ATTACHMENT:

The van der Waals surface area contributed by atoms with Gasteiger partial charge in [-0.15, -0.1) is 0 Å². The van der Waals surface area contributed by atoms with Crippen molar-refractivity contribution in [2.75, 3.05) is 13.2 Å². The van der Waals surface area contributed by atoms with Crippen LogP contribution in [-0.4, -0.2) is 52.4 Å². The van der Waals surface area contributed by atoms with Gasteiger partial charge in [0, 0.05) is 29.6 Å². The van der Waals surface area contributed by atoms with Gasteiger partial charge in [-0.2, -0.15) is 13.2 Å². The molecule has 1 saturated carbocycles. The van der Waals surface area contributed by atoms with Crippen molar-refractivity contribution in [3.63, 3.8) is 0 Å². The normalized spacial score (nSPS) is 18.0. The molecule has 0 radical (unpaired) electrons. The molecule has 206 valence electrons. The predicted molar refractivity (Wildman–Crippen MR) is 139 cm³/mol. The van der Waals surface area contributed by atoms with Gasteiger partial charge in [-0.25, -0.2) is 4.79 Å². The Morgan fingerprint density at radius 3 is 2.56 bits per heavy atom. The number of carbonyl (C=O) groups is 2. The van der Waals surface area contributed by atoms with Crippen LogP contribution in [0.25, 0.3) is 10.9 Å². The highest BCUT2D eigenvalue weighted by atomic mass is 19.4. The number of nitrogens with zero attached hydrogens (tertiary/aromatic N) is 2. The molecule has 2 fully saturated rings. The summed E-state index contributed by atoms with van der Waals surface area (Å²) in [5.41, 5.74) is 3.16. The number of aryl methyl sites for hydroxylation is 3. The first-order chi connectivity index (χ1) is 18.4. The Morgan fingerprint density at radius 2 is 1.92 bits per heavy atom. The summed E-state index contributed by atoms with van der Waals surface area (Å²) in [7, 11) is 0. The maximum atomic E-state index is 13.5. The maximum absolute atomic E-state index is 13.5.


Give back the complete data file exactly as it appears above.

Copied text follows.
The van der Waals surface area contributed by atoms with Gasteiger partial charge in [-0.15, -0.1) is 0 Å². The van der Waals surface area contributed by atoms with Crippen molar-refractivity contribution in [2.75, 3.05) is 13.2 Å². The van der Waals surface area contributed by atoms with Crippen LogP contribution in [-0.4, -0.2) is 52.4 Å². The van der Waals surface area contributed by atoms with Gasteiger partial charge in [0, 0.05) is 29.6 Å². The van der Waals surface area contributed by atoms with Gasteiger partial charge in [-0.2, -0.15) is 13.2 Å². The molecule has 1 saturated carbocycles. The van der Waals surface area contributed by atoms with Crippen molar-refractivity contribution in [3.63, 3.8) is 0 Å². The normalized spacial score (nSPS) is 18.0. The molecule has 0 radical (unpaired) electrons. The molecule has 206 valence electrons. The predicted molar refractivity (Wildman–Crippen MR) is 139 cm³/mol. The van der Waals surface area contributed by atoms with Gasteiger partial charge in [-0.25, -0.2) is 4.79 Å². The Morgan fingerprint density at radius 3 is 2.56 bits per heavy atom. The number of carbonyl (C=O) groups is 2. The van der Waals surface area contributed by atoms with Crippen LogP contribution in [0.25, 0.3) is 10.9 Å². The highest BCUT2D eigenvalue weighted by atomic mass is 19.4. The number of nitrogens with zero attached hydrogens (tertiary/aromatic N) is 2. The molecule has 2 fully saturated rings. The summed E-state index contributed by atoms with van der Waals surface area (Å²) in [5.41, 5.74) is 3.16. The number of aryl methyl sites for hydroxylation is 3. The first-order chi connectivity index (χ1) is 18.4. The Morgan fingerprint density at radius 2 is 1.92 bits per heavy atom. The summed E-state index contributed by atoms with van der Waals surface area (Å²) in [7, 11) is 0. The maximum atomic E-state index is 13.5. The maximum absolute atomic E-state index is 13.5.